From Mount Rogers Health District: (MARION, Virginia) – The Virginia Department of Health’s Mount Rogers Health District announced today a new confirmed case of COVID-19 in the district. The patient is a Wythe County resident who contracted the illness during out-of-state travel. The person is self-isolating at home and there is no concern over community contact. There is no evidence of community transmission within Wythe County at this time.
“We continue to see new cases of COVID-19 throughout the Commonwealth, and it’s now in our area. This reminds us how very critical it is that people follow public health guidelines on social distancing and good hygiene,” said Karen Shelton, M.D., director of the Mount Rogers Health District. “Social distancing is one of the most effective strategies in limiting the spread of COVID-19, and lessening the impact of this pandemic.”
People should avoid social gatherings of more than 10 individuals. If you are 65 years or older, or if you have a serious chronic medical conditions (e.g., heart disease, lung disease, diabetes, immune compromised), you should seriously consider staying at home. “We all have a responsibility and duty to take this seriously and do everything we can to protect ourselves and those around us,” said Dr. Shelton.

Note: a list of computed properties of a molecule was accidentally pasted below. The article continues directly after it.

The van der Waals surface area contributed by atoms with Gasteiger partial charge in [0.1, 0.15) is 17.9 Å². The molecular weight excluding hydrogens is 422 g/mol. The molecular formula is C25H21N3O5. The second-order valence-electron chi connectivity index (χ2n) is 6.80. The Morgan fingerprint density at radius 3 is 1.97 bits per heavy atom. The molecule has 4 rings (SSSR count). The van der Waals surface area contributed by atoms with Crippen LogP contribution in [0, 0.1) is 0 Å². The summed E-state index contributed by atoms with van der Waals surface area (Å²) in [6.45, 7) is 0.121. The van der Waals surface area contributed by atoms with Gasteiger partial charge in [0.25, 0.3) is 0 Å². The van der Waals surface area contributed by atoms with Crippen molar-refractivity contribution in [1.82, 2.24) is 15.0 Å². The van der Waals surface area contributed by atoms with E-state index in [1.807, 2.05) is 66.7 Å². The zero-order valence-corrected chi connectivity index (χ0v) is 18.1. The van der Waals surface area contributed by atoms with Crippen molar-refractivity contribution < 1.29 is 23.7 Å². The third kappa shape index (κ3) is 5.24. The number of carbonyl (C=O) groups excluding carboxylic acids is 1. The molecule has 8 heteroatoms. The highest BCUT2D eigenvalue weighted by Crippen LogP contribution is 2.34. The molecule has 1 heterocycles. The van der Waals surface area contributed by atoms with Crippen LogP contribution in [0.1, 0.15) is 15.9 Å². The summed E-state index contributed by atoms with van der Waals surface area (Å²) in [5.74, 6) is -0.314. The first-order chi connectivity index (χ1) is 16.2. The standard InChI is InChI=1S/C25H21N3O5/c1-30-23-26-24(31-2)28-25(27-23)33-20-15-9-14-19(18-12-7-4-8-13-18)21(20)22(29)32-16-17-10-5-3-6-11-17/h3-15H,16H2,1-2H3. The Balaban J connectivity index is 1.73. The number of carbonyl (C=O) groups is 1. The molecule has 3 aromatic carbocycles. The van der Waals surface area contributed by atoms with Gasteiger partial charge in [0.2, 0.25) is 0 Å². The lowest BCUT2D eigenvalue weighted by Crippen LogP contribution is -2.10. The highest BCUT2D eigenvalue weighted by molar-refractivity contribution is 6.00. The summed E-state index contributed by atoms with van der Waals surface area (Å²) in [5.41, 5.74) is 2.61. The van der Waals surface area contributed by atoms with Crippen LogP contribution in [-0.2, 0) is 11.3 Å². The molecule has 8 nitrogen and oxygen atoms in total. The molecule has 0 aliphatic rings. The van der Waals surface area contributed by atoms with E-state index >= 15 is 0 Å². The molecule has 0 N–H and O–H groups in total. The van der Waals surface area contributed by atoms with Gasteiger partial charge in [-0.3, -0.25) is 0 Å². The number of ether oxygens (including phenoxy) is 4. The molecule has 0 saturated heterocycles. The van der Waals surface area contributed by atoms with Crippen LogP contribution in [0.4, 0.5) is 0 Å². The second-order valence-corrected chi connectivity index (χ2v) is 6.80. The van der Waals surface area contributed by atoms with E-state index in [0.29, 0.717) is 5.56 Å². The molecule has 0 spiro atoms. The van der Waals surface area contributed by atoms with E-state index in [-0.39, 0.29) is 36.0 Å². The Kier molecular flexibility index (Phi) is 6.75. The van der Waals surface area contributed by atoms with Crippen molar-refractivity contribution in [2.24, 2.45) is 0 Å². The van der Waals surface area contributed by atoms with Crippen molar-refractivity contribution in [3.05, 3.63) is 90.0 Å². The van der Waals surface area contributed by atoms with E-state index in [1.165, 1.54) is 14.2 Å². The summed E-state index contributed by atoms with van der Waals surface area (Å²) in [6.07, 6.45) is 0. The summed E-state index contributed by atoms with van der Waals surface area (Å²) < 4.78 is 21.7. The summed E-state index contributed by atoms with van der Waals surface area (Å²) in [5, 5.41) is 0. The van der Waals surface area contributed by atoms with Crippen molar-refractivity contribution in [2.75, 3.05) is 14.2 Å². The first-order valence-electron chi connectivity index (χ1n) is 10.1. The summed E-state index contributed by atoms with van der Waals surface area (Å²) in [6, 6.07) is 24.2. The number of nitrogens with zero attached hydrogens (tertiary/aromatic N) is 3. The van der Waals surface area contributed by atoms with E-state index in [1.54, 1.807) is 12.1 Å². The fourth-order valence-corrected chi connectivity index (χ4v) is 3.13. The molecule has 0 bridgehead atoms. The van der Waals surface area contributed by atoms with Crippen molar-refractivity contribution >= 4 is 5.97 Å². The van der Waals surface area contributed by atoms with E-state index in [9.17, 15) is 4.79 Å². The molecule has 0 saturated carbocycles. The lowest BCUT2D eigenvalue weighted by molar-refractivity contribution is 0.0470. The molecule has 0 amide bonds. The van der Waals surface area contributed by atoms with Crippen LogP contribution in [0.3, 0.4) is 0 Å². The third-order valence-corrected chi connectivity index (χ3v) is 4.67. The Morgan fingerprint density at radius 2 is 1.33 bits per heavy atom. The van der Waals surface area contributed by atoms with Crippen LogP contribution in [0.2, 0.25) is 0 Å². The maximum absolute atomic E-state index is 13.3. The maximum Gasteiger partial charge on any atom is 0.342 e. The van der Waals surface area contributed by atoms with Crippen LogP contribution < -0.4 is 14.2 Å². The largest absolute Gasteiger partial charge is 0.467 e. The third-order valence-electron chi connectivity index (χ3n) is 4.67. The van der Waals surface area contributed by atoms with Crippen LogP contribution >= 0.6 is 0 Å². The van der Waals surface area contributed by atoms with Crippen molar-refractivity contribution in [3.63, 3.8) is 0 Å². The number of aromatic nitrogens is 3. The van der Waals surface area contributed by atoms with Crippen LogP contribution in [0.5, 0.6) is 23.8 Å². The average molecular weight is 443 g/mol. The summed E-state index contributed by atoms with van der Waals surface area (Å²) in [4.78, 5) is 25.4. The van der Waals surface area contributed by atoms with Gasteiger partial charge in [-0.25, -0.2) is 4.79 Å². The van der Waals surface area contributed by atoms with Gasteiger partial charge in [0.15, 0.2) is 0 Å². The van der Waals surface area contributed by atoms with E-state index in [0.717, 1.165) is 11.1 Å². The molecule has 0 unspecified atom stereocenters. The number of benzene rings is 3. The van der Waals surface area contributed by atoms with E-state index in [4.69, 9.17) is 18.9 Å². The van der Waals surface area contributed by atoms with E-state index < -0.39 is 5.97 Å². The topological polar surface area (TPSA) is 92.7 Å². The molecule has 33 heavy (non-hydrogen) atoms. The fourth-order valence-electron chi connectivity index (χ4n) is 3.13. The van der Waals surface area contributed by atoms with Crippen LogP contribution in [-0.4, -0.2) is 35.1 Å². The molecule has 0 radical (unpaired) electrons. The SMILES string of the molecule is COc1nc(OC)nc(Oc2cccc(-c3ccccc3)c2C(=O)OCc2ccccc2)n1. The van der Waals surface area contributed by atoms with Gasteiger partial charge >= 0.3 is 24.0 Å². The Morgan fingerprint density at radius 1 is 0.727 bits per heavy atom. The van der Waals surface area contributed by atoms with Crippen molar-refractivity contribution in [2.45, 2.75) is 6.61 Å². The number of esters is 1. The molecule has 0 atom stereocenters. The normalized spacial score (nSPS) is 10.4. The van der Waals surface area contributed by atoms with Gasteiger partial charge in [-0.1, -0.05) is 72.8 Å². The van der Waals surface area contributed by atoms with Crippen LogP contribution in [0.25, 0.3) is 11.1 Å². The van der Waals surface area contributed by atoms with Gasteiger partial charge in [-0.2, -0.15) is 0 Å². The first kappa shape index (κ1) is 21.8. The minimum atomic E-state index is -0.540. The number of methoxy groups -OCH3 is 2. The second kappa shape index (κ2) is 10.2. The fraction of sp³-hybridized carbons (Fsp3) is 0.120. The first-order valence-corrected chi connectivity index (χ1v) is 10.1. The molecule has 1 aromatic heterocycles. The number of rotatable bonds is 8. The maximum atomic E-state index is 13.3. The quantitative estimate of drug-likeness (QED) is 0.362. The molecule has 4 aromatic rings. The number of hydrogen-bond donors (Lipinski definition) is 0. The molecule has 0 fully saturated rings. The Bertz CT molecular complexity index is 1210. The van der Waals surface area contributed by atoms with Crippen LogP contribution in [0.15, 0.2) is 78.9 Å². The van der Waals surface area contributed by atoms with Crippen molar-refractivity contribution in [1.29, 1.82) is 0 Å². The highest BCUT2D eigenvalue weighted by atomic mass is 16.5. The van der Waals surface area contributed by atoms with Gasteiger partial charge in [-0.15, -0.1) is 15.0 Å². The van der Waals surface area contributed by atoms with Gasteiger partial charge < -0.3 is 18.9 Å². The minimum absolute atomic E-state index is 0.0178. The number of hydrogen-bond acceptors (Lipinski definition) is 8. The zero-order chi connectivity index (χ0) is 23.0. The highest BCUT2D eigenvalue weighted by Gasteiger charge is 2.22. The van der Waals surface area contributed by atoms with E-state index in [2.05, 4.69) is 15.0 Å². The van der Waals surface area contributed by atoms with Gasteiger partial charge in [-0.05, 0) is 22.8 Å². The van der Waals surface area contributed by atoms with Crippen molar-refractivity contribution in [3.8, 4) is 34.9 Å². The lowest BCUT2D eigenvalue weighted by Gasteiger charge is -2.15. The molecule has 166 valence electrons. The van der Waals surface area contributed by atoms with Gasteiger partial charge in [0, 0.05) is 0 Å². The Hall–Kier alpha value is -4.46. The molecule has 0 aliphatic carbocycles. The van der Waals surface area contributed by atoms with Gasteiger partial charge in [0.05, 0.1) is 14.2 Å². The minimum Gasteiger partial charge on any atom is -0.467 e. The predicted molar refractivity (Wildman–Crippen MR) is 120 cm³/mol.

Most patients with COVID-19 have mild to moderate symptoms. However, in a small proportion of patients, COVID-19 can lead to more severe illness, including death, particularly among those who are older or those who have chronic medical conditions. Symptoms include fever, cough and shortness of breath. Symptoms appear within 14 days of being exposed to an infectious person. COVID-19 spreads primarily through respiratory droplets produced when an infected person coughs or sneezes.
To lower the risk of respiratory germ spread, including COVID-19, the Virginia Department of Health encourages the following effective behaviors:
- Wash your hands often with soap and water for at least 20 seconds. Use an alcohol-based hand sanitizer only if soap and water are not available.
- Avoid touching your eyes, nose, and mouth.
- Cover your mouth and nose with a tissue or your sleeve (not your hands) when coughing or sneezing.
- Clean and disinfect frequently touched objects and surfaces.
- Stay home when you are sick.
- Avoid contact with sick people.
- If you are experiencing symptoms, call your doctor.
(NOTE: This case is not yet reflected in the VDH website dashboard, which is updated daily with cases recorded by 5 p.m. the evening before.)
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Statement from Kiesha Preston: In February of this year I made the decision to run for Roanoke City Council but In the process of seeking the Democratic nomination I have quickly discovered that while the process is nominally equal, it is also undeniably inequitable.
I strongly believe in foundational things we are taught about American democracy; specifically, that government should be of the people, by the people, and for the people.